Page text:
Turning around the hometown:

Williams understood when he committed to be a Clemson Tiger that he would hear about his decision to spurn the Gamecocks from those members of his hometown.


The Vance native, understood that the only way to quiet the naysayers was to go out and beat the Gamecocks—which, except for his first year, was exactly what he and the Tigers did.

"For me, there was a lot of South Carolina fans where I was at, so I was kind of hearing it,” Williams said. “So, when I came to Clemson I kind of changed a lot of those people--a lot of people were rooting for Clemson because of me. We kind of shut that up quick by winning. You know they had they five in a row--when I committed to Clemson that's all I was hearing was about the five in a row and this and that. But after we started winning, I feel like a lot more people down where I'm at started liking Clemson just because we beat them."

Turning the page:

Even though Williams has not been a part of the Tigers’ program for the last two season, since turning professional following the 2016 season, he still keeps up with the Tigers.

And the Tigers recent run of success against the Gamecocks is not surprising because he understands the kind of players that head coach Dabo Swinney recruits.

”Yeah, for sure (I expected this), it was just being recruited to Clemson, we seen the guys coming in and we had a chance to be successful and a chance to go on a run for a while,” Williams said. “That’s just showing who Coach Swinney and the rest of the coaching staff, who they recruit, bring in the program and who they want to go out and have fun."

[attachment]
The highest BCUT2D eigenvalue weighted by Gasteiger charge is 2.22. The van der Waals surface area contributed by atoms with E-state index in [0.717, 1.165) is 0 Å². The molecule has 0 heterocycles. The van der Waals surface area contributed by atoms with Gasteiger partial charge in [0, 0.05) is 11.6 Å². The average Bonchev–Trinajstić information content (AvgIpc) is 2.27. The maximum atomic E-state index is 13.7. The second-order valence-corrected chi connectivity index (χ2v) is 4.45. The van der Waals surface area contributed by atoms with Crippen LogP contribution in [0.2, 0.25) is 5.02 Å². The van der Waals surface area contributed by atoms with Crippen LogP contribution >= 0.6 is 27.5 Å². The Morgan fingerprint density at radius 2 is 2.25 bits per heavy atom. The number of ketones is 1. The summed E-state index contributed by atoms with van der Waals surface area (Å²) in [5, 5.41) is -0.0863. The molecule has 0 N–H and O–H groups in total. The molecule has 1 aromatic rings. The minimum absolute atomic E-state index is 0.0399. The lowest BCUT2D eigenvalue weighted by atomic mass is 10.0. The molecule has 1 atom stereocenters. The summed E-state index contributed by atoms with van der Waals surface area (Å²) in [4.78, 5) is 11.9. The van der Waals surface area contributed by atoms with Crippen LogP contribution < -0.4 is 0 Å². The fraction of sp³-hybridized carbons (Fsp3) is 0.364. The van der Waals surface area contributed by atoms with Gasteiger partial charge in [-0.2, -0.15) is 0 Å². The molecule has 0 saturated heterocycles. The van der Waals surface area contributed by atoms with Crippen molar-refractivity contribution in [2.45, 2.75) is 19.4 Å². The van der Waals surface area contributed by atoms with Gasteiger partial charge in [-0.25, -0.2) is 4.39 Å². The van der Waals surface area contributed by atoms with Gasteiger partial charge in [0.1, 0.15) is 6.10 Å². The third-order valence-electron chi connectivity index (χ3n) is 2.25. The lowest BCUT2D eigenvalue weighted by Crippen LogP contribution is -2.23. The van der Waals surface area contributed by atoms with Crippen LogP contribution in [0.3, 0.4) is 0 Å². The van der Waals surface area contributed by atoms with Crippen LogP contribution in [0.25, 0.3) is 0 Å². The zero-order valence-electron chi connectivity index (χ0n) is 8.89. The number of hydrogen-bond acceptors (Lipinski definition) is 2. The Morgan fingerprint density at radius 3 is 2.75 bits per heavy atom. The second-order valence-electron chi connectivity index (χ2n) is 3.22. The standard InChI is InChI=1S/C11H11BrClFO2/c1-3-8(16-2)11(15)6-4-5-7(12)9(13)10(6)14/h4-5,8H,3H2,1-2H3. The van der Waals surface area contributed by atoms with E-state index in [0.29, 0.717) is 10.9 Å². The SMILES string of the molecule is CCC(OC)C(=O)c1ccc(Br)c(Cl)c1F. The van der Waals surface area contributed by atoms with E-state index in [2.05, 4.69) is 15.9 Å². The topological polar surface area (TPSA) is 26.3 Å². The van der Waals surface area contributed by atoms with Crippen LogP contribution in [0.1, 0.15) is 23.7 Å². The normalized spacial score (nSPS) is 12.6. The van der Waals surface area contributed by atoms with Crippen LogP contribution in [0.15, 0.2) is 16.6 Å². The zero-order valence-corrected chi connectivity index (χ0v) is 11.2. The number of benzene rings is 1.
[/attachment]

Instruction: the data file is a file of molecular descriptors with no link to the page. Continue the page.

Williams chooses to not bother the current Tigers with phone calls and text messages because he remembers what it was like for him as a player.

“I haven't really been in contact with none of the players this year,” Williams said. “I just kind of let players focus and do what they do to get through the season. I don't really like to blow people up. When I was in college, I just liked to go out there and play. I didn't really want anybody, good luck this, good luck that--just go out there and play. I know those guys are working hard and it's showing on the field. They are dominating during games. I just feel like they are going to be well-prepared for the game.”

The thing that has impressed Williams this season is not the offensive numbers or the defensive prowess with which the Tigers are playing, instead it is the fact that everybody is contributing—which is a good sign for years to come.

"Everybody making plays. It's not just one person, you seeing just one person just going out there and you have to depend on that one person--it's a team effort,” Williams said. “You see a lot of young players making plays and that just shows they going to be doing the same thing next year."

The Tigers can beat the Tide:

For a player that faced the Alabama two times, and beat the Tide in his final game, the 2017 National Championship, Williams believes that should the Tigers and the Tide meet for a fourth straight season the Tigers will emerge victorious.


But his advise to the 2019 Tigers is to not worry about that game and focus on winning the next one.

"Oh yeah, take it one game at a time,” Williams said. “Don’t look ahead too fast because that's when you start to forget what you’re working for. Just continue to focus on one game at a time and everything else will happen good."